With opposition forces scoring rapid advances in Afghanistan, the international community is racing to stay abreast of events. One area of concern is the apparent need for peacekeeping forces to be deployed in the country. There are fears the situation could degrade into a situation like that in 1992, when the communist regime was ousted and civil war broke out between various rival factions. But the task of choosing troops that could effectively keep the peace in Afghanistan is a tricky one. RFE/RL correspondent Bruce Pannier looks at which countries may be the likeliest candidates called on to contribute.
Prague, 15 November 2001 (RFE/RL) -- As Afghanistan's Northern Alliance continues to push forward against Taliban forces, the international community is pushing ahead with initiatives of its own.
The United Nations yesterday unanimously passed a resolution supporting guidelines for an Afghan political reform process. It also discussed possible solutions to a second pressing issue -- that of the need for neutral peacekeepers to help maintain order in the scarred and divided country.
UN envoy Lakhdar Brahimi had recommended an international force for Afghanistan in an address to the Security Council on 13 November. But the UN put off any immediate decisions regarding peacekeeping forces, as Britain's ambassador Jeremy Greenstock told reporters yesterday: "I don't think you should think of an early mandate to authorize an international coalition of the kind that we put into East Timor or the kind that we put into the Balkans, let alone the Gulf War. I think it will be a more evolving, inter-changing, inter-playing provision of security from outside that works alongside with the Afghan forces that are already making gains there."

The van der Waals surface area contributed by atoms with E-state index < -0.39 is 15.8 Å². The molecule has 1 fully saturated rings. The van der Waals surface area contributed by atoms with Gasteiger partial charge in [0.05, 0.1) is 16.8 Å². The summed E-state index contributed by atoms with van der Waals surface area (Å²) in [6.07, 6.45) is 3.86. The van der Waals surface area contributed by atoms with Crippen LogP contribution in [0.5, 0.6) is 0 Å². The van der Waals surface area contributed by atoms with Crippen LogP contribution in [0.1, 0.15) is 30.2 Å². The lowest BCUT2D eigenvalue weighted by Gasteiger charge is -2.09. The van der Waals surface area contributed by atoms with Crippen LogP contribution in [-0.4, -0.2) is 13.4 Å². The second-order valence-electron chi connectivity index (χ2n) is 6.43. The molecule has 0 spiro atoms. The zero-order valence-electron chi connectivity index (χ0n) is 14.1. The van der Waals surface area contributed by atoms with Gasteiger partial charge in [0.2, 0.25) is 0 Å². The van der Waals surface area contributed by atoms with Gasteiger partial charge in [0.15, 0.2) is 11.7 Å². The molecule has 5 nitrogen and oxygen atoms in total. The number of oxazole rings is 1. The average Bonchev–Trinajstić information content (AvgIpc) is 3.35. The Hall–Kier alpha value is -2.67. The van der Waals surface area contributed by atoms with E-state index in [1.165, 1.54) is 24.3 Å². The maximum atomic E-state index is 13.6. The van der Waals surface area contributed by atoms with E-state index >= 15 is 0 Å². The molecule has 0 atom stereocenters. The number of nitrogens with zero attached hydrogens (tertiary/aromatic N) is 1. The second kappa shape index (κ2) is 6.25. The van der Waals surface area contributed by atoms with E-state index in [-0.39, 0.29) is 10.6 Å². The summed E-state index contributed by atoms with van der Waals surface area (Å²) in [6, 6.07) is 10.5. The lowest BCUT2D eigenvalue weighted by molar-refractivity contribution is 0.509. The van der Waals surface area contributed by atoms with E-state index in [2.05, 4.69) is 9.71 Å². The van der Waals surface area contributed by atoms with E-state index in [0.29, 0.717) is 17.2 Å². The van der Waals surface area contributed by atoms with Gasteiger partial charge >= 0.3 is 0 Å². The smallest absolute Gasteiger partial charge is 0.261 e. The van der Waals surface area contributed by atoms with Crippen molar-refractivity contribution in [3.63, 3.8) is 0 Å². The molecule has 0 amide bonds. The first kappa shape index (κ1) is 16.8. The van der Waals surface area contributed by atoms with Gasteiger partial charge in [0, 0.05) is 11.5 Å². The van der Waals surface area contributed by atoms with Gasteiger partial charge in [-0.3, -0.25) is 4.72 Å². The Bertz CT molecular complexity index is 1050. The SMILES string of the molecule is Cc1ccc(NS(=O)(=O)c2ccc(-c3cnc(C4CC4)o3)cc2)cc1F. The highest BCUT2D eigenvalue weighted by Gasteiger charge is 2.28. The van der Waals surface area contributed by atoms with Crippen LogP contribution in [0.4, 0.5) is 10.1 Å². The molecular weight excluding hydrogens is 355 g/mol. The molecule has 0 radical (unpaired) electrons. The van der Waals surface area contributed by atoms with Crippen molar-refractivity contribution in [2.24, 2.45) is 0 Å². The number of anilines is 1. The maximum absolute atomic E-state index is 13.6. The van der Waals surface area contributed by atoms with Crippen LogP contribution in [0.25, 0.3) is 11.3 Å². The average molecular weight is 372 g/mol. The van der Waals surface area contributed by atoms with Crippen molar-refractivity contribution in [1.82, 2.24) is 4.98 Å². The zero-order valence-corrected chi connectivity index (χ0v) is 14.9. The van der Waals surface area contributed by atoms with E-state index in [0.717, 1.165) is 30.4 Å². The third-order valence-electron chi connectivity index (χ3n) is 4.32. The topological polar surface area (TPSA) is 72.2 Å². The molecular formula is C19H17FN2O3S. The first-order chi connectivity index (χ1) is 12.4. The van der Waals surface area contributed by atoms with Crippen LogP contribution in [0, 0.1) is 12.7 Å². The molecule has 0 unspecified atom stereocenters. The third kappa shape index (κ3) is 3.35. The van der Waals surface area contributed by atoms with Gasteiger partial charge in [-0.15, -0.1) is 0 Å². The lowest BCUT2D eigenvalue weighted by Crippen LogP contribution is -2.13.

UN spokesman Fred Eckhard said yesterday any international force deployed in Afghanistan will be based on arrangements between member states, and that the UN will be doing no recruiting.
The U.S. ambassador to the UN, John Negroponte, said the resolution passed yesterday provides enough authority for coalition troops already in Afghanistan to help maintain law and order in the capital, Kabul, and in areas vacated by fleeing Taliban forces.
But a contingent of foreign peacekeepers would appear to be an inevitable aspect of Afghanistan's future, as the country's traditionally fractious groups struggle for a role in any post-Taliban government.
The composition of such a force, however, remains a delicate issue. Many countries are offering troops and support to any future peacekeeping mission -- among them Britain, Indonesia, New Zealand, Canada, and Turkey. But analysts say the international community should tread carefully in choosing which countries will participate, as troops from many nations would be unacceptable to the Afghan population.
Speaking on 13 November in Turkey, Pakistani President Pervez Musharraf pressed for a combination of UN forces and troops from Muslim countries: "There ought to be some kind of United Nations umbrella and a United Nations force, maybe, also specially composed of OIC [Organization of Islamic Conference] countries, which means the Muslim countries force being there for the purpose of giving stability, for the purpose of giving balance to whatever new political arrangement emerges there [in Afghanistan]."